In fact I have to admit that I am fairly pleased about the way things stand and I'll tell you why. Chelsea went in the game on the back of a huge wave of emotion and sympathy that had been whipped up by the press and the media and the hearts of so many so-called experts were definitely backing them even if their heads were not.
I watched a lot of the build up to the game on Sky and most of the emphasis was very much on Chelsea. Roving reporters talked almost exclusively to their fans gauging their opinions on Ranieri and Chelsea in general. I got the sense that it was a subtle exercise Sky had put in place to stoke up extra fire in their bellies and reinforce a belief that the night, and a famous victory to boot, was going to be theirs.
And so, when the game finally came around, the atmosphere was charged - highly charged, but you know what? When push came to shove, all the emotional tub thumping, all the impassioned vocal support for Ranieri and even all the passion that the Chelsea players showed on the night didn't prove to be enough in order to get the kind of result both they and everyone else outside of Highbury were craving.
Generally, I thought that we didn't play too badly at all and I thought that both Edu and Kolo Toure were particularly outstanding but ultimately, it was the fact that we refused to buckle and refused to conform to the script that was emotionally being mapped out before us, which spoke immeasurable volumes for us.
The goal itself from Pires epitomised all of that for me. Chelsea, having gone ahead through the opportunism of Gudjohnsen, were having easily their best spell in the game but in the blink of an eye, we found a way, an unlikely way, to change not only the mood on the night but the complexion of the tie as a whole. After all, who would have thought that the Arsenal would score with a header from Pires of all people?
Therein lies the key to this tie. I know, my fellow Gooners, that the advantage we have going into the second leg is a marginal one but if the goal from Pires scored proved anything, it is that we are developing the knack of being able to find that little bit extra when we need it most one way or another and when the margin for error is slight and the stakes are at their highest that's a healthy knack to have. You certainly cannot buy it!
Now, it's time to put the Champions League to bed and concentrate on Sunday and our little meeting with ManUre.
On the back of walloping Spurs last weekend, one of the ugly sisters (aka Phil Neville) sent out a defiant if not rather obvious message via Sky which basically pointed out that the title race isn't over until the trophy has been lifted and that trophies are won in May not March. Amazing how he managed to work that out all by himself, eh?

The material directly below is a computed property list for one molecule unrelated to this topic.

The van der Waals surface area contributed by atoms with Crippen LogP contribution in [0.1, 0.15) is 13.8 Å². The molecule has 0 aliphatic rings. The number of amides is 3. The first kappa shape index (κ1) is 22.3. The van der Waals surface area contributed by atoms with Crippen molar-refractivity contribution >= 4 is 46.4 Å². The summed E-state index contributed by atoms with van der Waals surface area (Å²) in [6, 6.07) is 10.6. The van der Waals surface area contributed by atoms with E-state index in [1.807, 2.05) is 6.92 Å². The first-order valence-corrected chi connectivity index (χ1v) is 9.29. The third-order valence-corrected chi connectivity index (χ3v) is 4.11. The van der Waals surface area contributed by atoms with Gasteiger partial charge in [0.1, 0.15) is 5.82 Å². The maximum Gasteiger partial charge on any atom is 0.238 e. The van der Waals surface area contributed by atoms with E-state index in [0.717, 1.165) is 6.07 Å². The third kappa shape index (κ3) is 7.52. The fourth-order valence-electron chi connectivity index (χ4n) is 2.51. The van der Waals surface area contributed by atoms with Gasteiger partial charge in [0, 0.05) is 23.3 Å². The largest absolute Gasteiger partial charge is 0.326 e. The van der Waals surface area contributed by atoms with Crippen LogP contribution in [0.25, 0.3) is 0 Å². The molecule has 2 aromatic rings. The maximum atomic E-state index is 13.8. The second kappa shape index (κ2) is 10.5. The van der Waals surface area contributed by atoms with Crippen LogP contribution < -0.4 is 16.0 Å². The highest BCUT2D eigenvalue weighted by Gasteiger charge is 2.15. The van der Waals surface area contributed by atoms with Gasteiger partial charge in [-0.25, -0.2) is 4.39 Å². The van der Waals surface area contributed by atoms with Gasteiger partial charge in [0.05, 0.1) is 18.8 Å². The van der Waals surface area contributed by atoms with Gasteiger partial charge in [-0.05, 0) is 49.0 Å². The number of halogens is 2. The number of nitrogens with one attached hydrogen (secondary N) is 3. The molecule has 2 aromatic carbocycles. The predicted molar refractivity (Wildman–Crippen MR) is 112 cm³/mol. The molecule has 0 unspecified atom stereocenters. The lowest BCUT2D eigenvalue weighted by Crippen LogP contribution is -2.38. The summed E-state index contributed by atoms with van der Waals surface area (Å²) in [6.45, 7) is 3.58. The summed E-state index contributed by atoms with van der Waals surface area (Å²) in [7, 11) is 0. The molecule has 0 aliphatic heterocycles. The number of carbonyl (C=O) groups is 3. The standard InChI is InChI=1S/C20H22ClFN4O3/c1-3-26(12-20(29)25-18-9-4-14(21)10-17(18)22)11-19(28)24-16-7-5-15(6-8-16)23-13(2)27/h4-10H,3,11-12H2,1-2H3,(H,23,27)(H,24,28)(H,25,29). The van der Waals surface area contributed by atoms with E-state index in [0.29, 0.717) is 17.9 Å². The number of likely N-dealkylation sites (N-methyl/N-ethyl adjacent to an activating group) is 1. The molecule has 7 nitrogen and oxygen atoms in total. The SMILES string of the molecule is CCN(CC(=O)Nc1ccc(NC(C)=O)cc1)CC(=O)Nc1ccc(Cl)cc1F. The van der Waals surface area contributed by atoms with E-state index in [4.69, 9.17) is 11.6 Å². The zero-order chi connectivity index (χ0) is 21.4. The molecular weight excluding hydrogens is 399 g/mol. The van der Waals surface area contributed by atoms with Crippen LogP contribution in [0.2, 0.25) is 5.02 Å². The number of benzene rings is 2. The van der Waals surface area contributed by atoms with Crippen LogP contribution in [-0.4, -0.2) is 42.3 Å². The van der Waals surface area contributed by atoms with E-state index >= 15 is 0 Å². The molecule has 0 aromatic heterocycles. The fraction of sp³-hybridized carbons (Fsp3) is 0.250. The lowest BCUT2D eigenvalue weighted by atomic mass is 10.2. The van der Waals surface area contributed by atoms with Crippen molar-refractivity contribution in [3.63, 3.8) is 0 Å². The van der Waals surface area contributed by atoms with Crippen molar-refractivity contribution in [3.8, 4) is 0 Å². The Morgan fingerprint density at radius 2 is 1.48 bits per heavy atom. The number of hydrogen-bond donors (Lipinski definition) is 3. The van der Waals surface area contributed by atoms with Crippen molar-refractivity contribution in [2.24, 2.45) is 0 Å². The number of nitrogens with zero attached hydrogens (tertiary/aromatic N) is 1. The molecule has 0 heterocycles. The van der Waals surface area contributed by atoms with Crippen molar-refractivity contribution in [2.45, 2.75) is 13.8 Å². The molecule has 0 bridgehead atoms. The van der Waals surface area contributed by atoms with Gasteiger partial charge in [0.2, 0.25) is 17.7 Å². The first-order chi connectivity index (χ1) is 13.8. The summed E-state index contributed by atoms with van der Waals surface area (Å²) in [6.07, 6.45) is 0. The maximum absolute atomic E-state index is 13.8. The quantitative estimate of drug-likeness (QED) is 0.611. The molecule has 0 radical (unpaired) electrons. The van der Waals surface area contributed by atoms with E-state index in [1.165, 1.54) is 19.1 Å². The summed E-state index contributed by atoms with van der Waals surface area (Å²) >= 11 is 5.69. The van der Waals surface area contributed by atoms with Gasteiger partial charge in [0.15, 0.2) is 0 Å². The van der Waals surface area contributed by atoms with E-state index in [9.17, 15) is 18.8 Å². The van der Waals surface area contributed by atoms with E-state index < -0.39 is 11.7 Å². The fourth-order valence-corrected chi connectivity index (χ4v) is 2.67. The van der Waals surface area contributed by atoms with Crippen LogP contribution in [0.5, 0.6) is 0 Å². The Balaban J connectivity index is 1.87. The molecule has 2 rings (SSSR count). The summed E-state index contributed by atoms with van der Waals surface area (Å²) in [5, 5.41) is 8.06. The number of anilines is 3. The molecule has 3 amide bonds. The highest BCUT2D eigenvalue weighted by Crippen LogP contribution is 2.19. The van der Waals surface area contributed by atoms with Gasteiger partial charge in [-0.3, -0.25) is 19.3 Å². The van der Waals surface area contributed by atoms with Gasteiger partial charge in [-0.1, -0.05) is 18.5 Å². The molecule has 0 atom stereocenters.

Interestingly enough Sky unearthed ManUre old boy David May (God only knows from where) to give his two pence worth in the build up to Sunday's game and in basic terms his argument was that it only takes one or two bad results for the complexion of a title race to change. "Give that man a cigar for stating the obvious- not!" was my reaction.
Now, I don't know whether these were genuine attempts to employ some kind of mind games. If they were then not only were they hilariously feeble attempts, they were downright tragic.
I mean, do Neville and May really think that everyone connected with Arsenal has suddenly been struck down with amnesia? Do they really think that we have all forgotten what happened last season (or indeed what happened in the aftermath of our meeting with them at Old Trafford this season)? Or are they simply trying to take us for fools?
Well, whilst I can't speak for any of our players, I think the pearls of wisdom those two have thrust upon the nation only give us even MORE motivation going into this game not less.
Although it's nice that we can point to the fact that we have a 12 point advantage over this lot going into the game, I am personally only interested first and foremost in one thing and one thing only come Sunday - revenge.
I have never forgotten how Ferguson, by way of ill-disguised gratitude, ran on to the Highbury pitch at the end of last year's game and shook referee Mark Halsey warmly by the hand after dismissing Sol Campbell. I have not forgotten how Old Purple Nose then strutted around on the Highbury pitch as if he owned it.
For me, this is the biggest game of the four we will have played in the next two weeks. I have said all along that I want to see us get our title back above everything else.
We have a chance here to effectively apply the straw that breaks the backs of ManUre once and for all. We owe it to ourselves to make the most of it.